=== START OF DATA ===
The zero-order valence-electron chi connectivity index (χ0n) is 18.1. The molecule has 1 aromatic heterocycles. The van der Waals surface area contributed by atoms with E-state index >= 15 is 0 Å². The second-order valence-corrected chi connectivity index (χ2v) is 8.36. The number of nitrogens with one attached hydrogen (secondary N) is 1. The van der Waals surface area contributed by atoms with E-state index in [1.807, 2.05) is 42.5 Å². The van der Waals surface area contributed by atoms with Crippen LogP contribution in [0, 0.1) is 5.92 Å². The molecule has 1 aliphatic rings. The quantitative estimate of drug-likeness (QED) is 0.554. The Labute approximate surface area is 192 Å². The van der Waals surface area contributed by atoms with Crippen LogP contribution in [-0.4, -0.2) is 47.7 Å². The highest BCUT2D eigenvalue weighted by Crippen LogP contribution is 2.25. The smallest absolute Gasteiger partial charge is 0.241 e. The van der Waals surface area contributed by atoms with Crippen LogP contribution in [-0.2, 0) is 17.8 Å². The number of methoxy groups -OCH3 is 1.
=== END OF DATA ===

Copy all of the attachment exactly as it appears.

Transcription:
The zero-order valence-electron chi connectivity index (χ0n) is 18.1. The molecule has 1 aromatic heterocycles. The van der Waals surface area contributed by atoms with E-state index >= 15 is 0 Å². The second-order valence-corrected chi connectivity index (χ2v) is 8.36. The number of nitrogens with one attached hydrogen (secondary N) is 1. The van der Waals surface area contributed by atoms with E-state index in [1.807, 2.05) is 42.5 Å². The van der Waals surface area contributed by atoms with Crippen LogP contribution in [0, 0.1) is 5.92 Å². The molecule has 1 aliphatic rings. The quantitative estimate of drug-likeness (QED) is 0.554. The Labute approximate surface area is 192 Å². The van der Waals surface area contributed by atoms with Crippen LogP contribution in [-0.4, -0.2) is 47.7 Å². The highest BCUT2D eigenvalue weighted by Crippen LogP contribution is 2.25. The smallest absolute Gasteiger partial charge is 0.241 e. The van der Waals surface area contributed by atoms with Crippen LogP contribution in [-0.2, 0) is 17.8 Å². The number of methoxy groups -OCH3 is 1.